U-CF reaches contract agreement with teachers
09/09/2015 11:34AM ● Published by J. Chambless
By John Chambless
At a special meeting on Sept. 8, the Unionville-Chadds Ford School Board approved the results of a fact-finder's report, effectively launching a new four-year contract with the district's teachers.
The vote, which came down to 8-1, was the culmination of a process that started in January, and which has persevered through months of impasse between the district and the teachers' union, chiefly regarding salaries and benefits. The sticking points never became visible in picket lines or angry statements between the two sides, and board president Vic Dupuis praised both the negotiating team and the teachers for never allowing hard feelings to be shown to students in the classrooms, where learning got started on time and has continued uninterrupted during the talks.
A few dozen people were in the Unionville High School auditorium for the formal board presentations and the final vote, and there was a round of applause as the report passed with one dissenting vote from board member Keith Knauss.
The members of the Unionville-Chadds Ford Education Association (UCFEA) had approved the fact-finder's report the previous week, but the public was not aware of how the board would vote until the Sept. 8 meeting.
Every board member referred to the report as “a good compromise” that they were willing to accept, except for Knauss, who pointed out that the 2.8 percent increase in salaries for each of the next four years was too much. “We are a destination district for teachers in Pennsylvania,” Knauss said in his formal presentation to the board and the audience. Saying that the district's high rate of teacher retention showed that “teachers are saying the current compensation is adequate,” Knauss said the 2.8 percent annual increases for teachers, to come out of local real estate taxes, would average out to something like 4.6 percent per year when both salaries and benefits are taken into account. He also pointed out that other district employees will be looking at the teacher pay increase and wondering why they didn't get a similar raise.
“It gives me heartburn to think that we might have put ourselves in a situation where we will face furloughs, increased class sizes, or even layoffs if we can't raise enough money,” Knauss said. “I wouldn't characterize a 4.6 percent raise as modest.”
In summary, Knauss said, he felt that the 2.8 percent increase was “unnecessary, and risky for teachers and students,” and that he would be voting against it.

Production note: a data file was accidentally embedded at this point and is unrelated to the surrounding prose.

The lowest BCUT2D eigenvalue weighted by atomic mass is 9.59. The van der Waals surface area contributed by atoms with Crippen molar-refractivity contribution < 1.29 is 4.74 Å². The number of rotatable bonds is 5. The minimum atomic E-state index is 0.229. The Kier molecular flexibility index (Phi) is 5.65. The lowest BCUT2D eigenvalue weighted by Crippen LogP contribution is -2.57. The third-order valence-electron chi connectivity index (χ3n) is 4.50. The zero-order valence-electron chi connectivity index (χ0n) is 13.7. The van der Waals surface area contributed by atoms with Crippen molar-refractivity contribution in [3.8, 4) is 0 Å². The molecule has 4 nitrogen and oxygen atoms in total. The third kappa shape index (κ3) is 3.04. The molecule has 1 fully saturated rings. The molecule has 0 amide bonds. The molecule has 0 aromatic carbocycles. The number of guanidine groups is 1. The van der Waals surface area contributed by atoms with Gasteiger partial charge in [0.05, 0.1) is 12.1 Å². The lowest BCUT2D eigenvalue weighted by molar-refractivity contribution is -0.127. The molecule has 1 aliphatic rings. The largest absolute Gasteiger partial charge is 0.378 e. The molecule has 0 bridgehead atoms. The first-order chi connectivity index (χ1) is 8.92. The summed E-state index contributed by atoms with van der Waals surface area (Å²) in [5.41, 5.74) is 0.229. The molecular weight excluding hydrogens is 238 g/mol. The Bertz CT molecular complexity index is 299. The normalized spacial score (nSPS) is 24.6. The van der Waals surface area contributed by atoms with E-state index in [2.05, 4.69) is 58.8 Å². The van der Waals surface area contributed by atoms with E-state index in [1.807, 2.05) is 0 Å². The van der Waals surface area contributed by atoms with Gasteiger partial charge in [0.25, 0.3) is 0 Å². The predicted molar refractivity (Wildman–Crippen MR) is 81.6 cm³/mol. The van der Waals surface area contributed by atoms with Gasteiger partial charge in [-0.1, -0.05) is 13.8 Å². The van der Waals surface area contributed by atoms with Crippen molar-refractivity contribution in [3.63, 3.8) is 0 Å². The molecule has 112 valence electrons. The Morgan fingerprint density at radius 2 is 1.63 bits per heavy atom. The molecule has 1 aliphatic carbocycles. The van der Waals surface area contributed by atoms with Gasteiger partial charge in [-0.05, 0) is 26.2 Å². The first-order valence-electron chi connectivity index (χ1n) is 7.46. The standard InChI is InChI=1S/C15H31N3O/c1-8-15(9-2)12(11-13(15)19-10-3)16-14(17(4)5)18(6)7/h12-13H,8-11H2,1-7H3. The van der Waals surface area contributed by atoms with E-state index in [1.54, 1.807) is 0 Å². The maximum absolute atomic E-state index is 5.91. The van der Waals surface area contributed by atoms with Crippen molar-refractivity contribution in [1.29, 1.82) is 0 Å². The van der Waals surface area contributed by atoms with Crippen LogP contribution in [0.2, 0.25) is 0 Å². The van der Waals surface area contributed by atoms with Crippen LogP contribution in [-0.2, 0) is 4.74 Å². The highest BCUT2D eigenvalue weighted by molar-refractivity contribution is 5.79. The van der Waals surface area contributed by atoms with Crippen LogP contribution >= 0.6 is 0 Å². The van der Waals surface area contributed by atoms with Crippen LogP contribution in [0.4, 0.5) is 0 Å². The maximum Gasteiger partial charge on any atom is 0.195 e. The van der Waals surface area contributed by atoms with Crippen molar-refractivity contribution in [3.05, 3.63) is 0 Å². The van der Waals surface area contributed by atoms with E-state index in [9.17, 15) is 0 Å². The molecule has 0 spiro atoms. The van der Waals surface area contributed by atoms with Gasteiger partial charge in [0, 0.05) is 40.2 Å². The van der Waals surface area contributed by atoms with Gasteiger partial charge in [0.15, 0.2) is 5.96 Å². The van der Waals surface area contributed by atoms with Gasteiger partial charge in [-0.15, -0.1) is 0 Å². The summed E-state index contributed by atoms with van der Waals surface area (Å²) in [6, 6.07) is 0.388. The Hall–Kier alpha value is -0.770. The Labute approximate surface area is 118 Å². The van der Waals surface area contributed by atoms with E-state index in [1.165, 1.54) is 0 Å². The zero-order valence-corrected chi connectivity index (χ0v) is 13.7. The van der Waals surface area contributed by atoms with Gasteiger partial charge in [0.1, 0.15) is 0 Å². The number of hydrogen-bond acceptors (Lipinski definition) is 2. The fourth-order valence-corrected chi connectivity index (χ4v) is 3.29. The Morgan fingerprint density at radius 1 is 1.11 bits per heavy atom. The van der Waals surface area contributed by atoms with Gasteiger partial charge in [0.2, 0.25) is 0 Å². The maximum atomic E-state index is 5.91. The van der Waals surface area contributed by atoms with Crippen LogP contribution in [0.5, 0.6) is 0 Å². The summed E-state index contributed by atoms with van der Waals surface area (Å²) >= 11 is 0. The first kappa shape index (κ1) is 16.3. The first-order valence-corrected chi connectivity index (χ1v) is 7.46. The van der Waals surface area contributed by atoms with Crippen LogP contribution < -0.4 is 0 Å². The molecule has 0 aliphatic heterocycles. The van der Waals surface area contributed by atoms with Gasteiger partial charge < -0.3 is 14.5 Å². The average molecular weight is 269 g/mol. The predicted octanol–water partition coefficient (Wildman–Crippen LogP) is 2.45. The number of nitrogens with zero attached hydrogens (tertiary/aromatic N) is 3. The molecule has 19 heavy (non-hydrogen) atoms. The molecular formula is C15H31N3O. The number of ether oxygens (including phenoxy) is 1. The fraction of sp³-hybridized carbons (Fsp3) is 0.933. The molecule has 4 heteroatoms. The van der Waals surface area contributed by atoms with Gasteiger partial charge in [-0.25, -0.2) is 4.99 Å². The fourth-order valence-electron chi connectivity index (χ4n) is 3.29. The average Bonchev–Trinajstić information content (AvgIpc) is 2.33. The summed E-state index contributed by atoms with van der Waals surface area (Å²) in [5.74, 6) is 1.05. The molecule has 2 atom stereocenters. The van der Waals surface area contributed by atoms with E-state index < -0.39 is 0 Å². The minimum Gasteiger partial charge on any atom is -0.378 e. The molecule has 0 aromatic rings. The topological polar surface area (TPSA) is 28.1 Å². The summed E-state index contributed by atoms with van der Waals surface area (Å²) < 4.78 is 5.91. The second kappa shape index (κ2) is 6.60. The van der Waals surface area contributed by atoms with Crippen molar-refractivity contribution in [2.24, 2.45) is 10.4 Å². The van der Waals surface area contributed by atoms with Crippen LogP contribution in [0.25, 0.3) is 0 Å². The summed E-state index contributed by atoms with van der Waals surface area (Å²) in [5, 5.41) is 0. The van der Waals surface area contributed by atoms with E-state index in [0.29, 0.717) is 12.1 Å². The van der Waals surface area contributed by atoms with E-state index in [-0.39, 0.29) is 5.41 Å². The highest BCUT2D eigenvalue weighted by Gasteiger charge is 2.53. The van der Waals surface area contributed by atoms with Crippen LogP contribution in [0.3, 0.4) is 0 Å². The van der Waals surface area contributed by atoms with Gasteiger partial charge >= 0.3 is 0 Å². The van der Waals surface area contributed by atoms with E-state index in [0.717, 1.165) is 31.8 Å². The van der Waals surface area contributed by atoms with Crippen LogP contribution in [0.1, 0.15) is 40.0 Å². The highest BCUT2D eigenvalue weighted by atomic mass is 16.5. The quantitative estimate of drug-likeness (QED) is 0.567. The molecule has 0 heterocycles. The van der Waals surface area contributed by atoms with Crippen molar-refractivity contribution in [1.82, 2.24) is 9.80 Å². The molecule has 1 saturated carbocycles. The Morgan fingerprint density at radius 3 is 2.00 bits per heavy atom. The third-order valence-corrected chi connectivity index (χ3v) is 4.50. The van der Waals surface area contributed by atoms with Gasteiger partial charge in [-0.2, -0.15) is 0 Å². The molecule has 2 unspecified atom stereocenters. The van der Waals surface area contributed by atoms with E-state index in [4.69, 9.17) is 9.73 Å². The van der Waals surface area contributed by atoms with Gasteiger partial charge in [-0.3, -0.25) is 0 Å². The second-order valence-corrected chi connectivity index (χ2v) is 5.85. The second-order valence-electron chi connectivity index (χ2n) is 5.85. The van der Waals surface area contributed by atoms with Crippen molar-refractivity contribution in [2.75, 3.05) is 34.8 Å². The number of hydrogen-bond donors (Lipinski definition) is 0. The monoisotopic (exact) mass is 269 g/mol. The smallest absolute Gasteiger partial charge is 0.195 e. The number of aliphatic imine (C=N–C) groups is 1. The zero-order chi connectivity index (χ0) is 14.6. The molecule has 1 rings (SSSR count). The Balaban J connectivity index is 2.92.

Board member Jeff Hellrung presented statistics that tracked the district's history of budget change from 1982 to 2007, when the increases averaged 8.2 percent per year, and then looked at the numbers for 2007 to 2015, when the increases dropped to 2.7 percent a year on average under the Act 1 Index restrictions.
“Wages and benefits make up 72 percent of our annual budget,” Hellrung said. In the final accounting, about 14 percent of the district's annual budget actually pays for students, “so that's not fluff,” he said.
The negotiation process “is not about 'doing the right thing,' or finding ourselves on 'a slippery slope to ruin,'” Hellrung said. “Of course we respect our teachers and respect their dignity and their work.” The fact-finder's report, he said, “is a reasonable compromise that allows us to sustain our educational programming for our community,” and that he would be voting yes.
Board member Michael Rock pointed out that when a 2.8 percent increase is balanced against an inflation rate of around 1 percent, “the real increase is about 1.8 percent.” The report, he said, “proposes, 'Hey folks, you're going a good job. Let's do more of the same.'”
Each board member got a chance to talk, and they each thanked the district's negotiating team – Knauss, Gregg Lindner and Dupuis – for their months of work. They also unanimously echoed a sentiment to move forward now that a contract is assured for the next four years.
“On the balance,” said board member Robert Sage, “the fact-finder's recommendations are acceptable. Let's remember that we're all on the same team, and I encourage our community to redirect our attention back to the welfare of our students.”
Board member Kathleen Do noted that, “I found this report to be thorough, balanced and measured. We needed a contract that demonstrates that our teachers have done an outstanding job.”
Lindner, who was part of each negotiation session, said, “There are no villains on either side of this issue. The contract is a compromise. Some points will be to your liking, some you might wish were different. Keith [Knauss] and I disagreed sometimes on which path to take, but we agreed on the numbers,” Lindner said. “We hopefully have this issue behind us after tonight.”
In his summation before the final vote, Dupuis said, “I am elated that the Education Association has chosen to approve this, and that we have as well.”
The details of the contract, and the board meeting video, are available online at www.ucfsd.org.
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